When you pay your electricity bills, what are you really paying for?

Nearly a third of all residential electricity consumption powers Domestic applainces and cooling appliances (Air conditioning & Fans). In 2018, water heating accounted for 12 percent of all residential electricity consumption. Meanwhile, lighting and refrigeration both accounted for an additional 6 percent each of total residential electricity consumption.

Appliances that use the most energy in your home

APPLIANCEPERCENT OF TOTAL ELECTRICITY USE
Air conditioning15%
Space heaters14%
Water heaters12%
Lights6%
Refrigerator6%
Television and consoles4%
Computer2%

Not all appliances are made equal. Although every appliance in your home consumes energy, utilizing each one will have a different impact on your monthly electricity bill. Understanding which of your appliances use the most energy, as well as when they’re pulling power from the grid, can help you save substantially on your monthly utility bills.

Equally interesting as which appliances consume the most energy is which appliances consume the least amount of residential electricity. In 2018, computers and similar electronic devices only consumed 2 percent of all electricity used by residential houses. What’s more, aside from the power required to heat water, dishwashers and clothes washers actually consume a very small amount of electricity.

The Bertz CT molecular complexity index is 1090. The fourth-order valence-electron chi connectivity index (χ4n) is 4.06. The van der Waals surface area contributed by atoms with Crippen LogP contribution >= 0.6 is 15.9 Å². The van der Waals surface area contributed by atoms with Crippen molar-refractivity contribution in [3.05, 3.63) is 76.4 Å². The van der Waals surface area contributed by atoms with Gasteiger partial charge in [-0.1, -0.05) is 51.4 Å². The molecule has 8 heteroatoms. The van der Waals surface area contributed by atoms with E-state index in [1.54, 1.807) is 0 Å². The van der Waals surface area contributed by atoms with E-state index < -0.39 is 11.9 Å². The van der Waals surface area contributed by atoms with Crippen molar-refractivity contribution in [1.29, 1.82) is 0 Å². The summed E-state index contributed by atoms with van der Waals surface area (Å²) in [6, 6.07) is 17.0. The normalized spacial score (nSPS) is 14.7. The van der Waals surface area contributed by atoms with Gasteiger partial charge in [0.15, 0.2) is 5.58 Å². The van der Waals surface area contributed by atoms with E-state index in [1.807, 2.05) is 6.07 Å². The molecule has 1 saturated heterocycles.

Where energy consumption truly adds up is with all of the minor, miscellaneous appliances that consume energy throughout the day. Some appliances, like ceiling fans, may have a very low electric load but stay on for long periods of time. Other appliances, such as hair dryers, have a high electric load, but only remain on for short periods of time. However, in both cases, the appliances are consuming enough electricity to make a real impact on monthly electricity bills.

Phantom loads

Interestingly, your appliances don’t just consume energy when they’re turned on. Many will still pull power even while off, a state known as standby power or referred to as “phantom load.” Although not as resource intensive as when your appliances are turned on, phantom loads can add up very quickly.

For example, even when turned off, your TV continues to consume electricity. This is because there is a small amount of electrical load required to ensure that your TV turns on when you click the power button on your remote. Similarly also phones and laptop chargers continue to consume power when plugged in, even if they’re not actively charging any appliances.

Article Credit: news.energysage.com